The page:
Electronic Arts this week surprised the gaming world by unveiling a new subscription download service for Microsoft's Xbox One. Called EA Access, gamers can pay $5 per month for unlimited access to the company's latest titles on the video game console. Gamers in for the long haul can buy an annual membership for $30.
EA Access currently features recent games FIFA 14, Madden NFL 25, Peggle 2, and Battlefield 4. Additionally, EA Access members will get a 10% discount on digital content. The service has begun rolling out as a limited beta, but EA said in a press release it will launch exclusively on Xbox One in the near future. The final benefit is that members will get to play free trials of upcoming titles five days before release.
Is EA Access a good deal or not?
Depends on who you ask
Subscription models are a great way for companies to monetize older content. Look no further than Netflix for evidence of that, as the company's video streaming catalog primarily consists of older movies and TV shows. The content owners that license these older flicks to Netflix are happy to bring in some extra money. Even Disney's Marvel offers its Marvel Unlimited subscription, allowing unlimited digital access to thousands of older comics.
The big difference with EA Access is that it features brand new titles, so the value proposition is much more compelling. EA noted that buying all four of the titles currently offered would cost over $100. If you're a gamer who beats games and shelves them without looking back and enjoys EA titles, then EA Access could be a steal of a deal. EA will hope to maintain that value as it adds new games to the catalog.
However, Sony doesn't think it's that good of a deal.
If you ask Sony
A Sony representative told Game Informer that the company "evaluated" but rejected EA Access as a subscription service since "it does not bring the kind of value" that Sony's game base expects. That's at least one reason why EA partnered with Microsoft instead.
Sony's competing PlayStation Plus service has taken off after the launch of the PlayStation 4. Sony says membership has tripled since the next-generation console launched late last year, underscoring the value that PlayStation Plus brings to the table. Much like EA Access, PlayStation Plus includes unlimited access to a catalog of games and discounts on digital content. However, PlayStation Plus is not limited to EA titles. It's worth noting that PlayStation Plus does cost more: $10 for one month or $50 for one year.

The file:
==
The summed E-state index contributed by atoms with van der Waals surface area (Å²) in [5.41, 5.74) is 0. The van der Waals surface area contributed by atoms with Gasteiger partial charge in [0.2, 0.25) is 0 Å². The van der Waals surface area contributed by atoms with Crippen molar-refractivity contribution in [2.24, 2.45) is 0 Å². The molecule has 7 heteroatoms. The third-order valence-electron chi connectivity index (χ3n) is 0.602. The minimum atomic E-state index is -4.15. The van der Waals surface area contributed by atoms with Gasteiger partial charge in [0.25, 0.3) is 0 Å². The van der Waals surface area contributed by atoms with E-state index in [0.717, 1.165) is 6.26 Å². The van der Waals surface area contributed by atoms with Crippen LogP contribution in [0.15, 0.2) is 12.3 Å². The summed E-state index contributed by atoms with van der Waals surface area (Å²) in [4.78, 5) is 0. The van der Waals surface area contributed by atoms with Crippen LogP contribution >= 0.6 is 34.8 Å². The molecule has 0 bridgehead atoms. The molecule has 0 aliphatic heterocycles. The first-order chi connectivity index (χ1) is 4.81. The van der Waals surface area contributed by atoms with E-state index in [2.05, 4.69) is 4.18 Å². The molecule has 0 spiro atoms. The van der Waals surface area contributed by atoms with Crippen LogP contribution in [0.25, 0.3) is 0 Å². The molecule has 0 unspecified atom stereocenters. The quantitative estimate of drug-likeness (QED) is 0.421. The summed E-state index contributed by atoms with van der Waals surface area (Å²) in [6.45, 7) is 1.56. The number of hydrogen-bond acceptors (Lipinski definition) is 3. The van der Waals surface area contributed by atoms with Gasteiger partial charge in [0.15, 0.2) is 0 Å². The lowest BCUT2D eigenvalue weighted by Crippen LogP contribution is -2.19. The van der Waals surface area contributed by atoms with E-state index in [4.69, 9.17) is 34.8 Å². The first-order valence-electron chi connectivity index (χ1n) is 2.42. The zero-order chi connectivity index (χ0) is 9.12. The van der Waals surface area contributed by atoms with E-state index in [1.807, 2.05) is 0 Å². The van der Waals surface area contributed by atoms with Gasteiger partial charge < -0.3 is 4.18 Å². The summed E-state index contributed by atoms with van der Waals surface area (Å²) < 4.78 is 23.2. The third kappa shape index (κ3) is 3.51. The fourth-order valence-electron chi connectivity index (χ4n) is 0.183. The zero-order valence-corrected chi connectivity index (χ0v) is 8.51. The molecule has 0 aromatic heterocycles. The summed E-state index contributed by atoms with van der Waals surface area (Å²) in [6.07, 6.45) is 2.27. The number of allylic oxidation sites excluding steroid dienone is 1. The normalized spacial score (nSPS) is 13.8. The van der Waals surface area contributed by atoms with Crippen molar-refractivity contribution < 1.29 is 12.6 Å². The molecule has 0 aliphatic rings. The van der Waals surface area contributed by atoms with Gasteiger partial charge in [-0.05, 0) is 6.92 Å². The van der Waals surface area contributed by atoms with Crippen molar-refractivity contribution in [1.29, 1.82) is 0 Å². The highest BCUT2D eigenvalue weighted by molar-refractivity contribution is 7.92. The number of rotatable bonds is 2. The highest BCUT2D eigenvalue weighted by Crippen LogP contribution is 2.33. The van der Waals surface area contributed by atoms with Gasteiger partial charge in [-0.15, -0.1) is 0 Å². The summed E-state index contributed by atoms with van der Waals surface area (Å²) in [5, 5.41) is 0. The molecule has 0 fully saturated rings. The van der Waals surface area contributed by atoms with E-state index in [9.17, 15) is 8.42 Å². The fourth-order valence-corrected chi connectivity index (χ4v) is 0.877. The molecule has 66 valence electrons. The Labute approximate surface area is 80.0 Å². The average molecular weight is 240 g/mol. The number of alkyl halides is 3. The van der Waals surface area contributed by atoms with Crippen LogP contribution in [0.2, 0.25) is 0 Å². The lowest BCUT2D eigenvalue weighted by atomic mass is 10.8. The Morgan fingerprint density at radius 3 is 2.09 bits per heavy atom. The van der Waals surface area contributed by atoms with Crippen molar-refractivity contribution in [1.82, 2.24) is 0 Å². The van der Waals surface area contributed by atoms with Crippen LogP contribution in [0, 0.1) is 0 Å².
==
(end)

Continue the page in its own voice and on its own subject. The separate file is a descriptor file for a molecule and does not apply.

Meanwhile, Sony is expanding its subscription offerings, such as PlayStation Now. Unveiled earlier this year at CES 2014, PlayStation Now streams games to a variety of Sony devices. PlayStation Now also leverages the company's 2012 acquisition of streaming start-up Gaikai. Pricing for the service appears a little high right now, but Sony could quickly adjust the cost if demand proves tepid. PlayStation Now is a different type of service than EA Access, and Sony appears more interested in pursing its own subscription strategies.
Everyone has an agenda
Microsoft also has its own Xbox Live Gold subscription service. Just like EA Access and PlayStation Plus, it offers access to games and digital discounts. Xbox Live is widely considered one of Microsoft's biggest strategic successes with the Xbox, and it has been around much longer than EA Access and PlayStation Plus. One important factor is that Microsoft requires an Xbox Live Gold subscription to play online multiplayer games.
Sony seems to have taken this lesson to heart, recently implementing a similar requirement for PlayStation 4. That could help explain why PlayStation Plus membership has tripled since last November. At the same time, the PlayStation 4 continues to outsell the Xbox One, which could make Microsoft more open to partnerships that could differentiate its console.
Evan Niu, CFA owns shares of Netflix and Walt Disney. The Motley Fool recommends Netflix and Walt Disney. The Motley Fool owns shares of Microsoft, Netflix, and Walt Disney. Try any of our Foolish newsletter services free for 30 days. We Fools may not all hold the same opinions, but we all believe that considering a diverse range of insights makes us better investors. The Motley Fool has a disclosure policy.
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